Real Estate Tips and Trends… Should Parents Help Children Buy a Home?
According to the National Association of Realtors, first-time buyers accounted for only 29% of existing home sales in April, lower than the average of 35% in 2008. Although it has always been difficult for young people to put aside money for a down payment, it has become harder in recent years because of mounting student debt and a sluggishly recovering job market.
Before stepping in with a loan or gift to help with a down payment, parents need to ask themselves two important questions:
- What will helping my child cost me?
- Is this even the right time for my child to buy a home?
These tough questions may require the help of a financial expert. One rule of thumb, however, is never to part with more than you can afford – meaning not just making sure you can still meet your own current needs, but also taking into account what you’ll need to ensure a comfortable retirement.
Aside from legal and tax implications there are non-financial issues to consider as well. Even if parents are able to afford to help, it may not be a good idea to jump in. Parents need to think where the child is in his /her professional and personal life. For example, if they are at a point when they might move in the next year or two, it’s likely it won’t be enough time for a property’s value to grow enough to recoup the closing costs at purchase, plus regular payments for insurance, taxes, and the real estate commission when the house is sold. And, of course, there always looms the possibility that the child might lose or quick his/her job, resulting in a dreadful situation for all.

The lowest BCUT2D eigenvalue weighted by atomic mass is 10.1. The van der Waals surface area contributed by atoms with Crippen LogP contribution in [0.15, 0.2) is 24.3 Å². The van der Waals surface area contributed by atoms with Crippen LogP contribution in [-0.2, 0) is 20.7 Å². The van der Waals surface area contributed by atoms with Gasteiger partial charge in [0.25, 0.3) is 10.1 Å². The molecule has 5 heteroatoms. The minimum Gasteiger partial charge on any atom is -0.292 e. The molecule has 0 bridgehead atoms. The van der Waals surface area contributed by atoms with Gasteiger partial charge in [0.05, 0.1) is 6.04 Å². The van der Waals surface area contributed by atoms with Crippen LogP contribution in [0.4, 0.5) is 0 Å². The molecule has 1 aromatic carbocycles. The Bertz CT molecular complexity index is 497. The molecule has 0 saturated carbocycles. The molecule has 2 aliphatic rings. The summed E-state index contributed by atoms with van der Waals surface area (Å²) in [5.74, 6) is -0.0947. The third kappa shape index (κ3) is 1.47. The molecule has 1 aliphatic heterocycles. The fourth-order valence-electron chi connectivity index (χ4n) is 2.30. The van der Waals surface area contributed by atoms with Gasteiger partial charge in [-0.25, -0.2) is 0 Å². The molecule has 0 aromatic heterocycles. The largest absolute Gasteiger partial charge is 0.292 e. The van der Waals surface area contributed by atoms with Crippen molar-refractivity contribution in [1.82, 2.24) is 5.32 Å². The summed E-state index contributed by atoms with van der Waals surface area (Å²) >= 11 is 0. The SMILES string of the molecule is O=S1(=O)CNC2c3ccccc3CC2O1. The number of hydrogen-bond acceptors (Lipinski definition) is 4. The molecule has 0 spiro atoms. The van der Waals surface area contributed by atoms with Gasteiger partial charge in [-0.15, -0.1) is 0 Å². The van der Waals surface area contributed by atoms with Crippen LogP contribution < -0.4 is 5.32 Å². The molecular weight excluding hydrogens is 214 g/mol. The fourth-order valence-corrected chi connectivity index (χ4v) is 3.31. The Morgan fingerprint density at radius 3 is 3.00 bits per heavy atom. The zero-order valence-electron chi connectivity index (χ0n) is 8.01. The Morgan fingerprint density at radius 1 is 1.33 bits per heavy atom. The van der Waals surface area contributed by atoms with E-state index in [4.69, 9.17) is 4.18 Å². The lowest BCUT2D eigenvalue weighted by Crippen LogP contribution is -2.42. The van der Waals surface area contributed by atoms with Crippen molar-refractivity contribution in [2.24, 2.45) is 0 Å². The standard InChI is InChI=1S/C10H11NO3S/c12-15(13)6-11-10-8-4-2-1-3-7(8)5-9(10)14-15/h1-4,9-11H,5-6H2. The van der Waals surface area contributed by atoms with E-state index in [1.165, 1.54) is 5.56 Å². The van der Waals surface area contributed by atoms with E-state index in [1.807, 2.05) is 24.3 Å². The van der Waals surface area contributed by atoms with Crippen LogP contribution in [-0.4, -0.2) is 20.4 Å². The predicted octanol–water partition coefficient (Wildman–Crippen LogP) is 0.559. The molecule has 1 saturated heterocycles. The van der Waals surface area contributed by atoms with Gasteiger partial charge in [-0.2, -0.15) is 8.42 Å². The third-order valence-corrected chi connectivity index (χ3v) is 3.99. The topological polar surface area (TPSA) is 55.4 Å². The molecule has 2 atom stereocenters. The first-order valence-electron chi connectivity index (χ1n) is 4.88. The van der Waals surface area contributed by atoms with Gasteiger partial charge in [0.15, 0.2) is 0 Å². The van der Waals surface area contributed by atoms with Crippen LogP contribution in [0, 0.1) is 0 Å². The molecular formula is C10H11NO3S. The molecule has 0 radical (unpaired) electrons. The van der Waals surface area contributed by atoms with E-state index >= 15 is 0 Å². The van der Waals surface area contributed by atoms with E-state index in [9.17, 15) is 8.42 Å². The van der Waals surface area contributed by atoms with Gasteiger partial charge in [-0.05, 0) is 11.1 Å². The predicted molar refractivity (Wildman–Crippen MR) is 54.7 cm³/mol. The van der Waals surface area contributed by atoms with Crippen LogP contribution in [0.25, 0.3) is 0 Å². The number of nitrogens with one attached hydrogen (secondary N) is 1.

Bottom-line: Think long and hard. Becoming your child’s lender can be financially beneficial, but it’s also fraught with risk, perhaps more so than the typical investment because a family relationship is involved.
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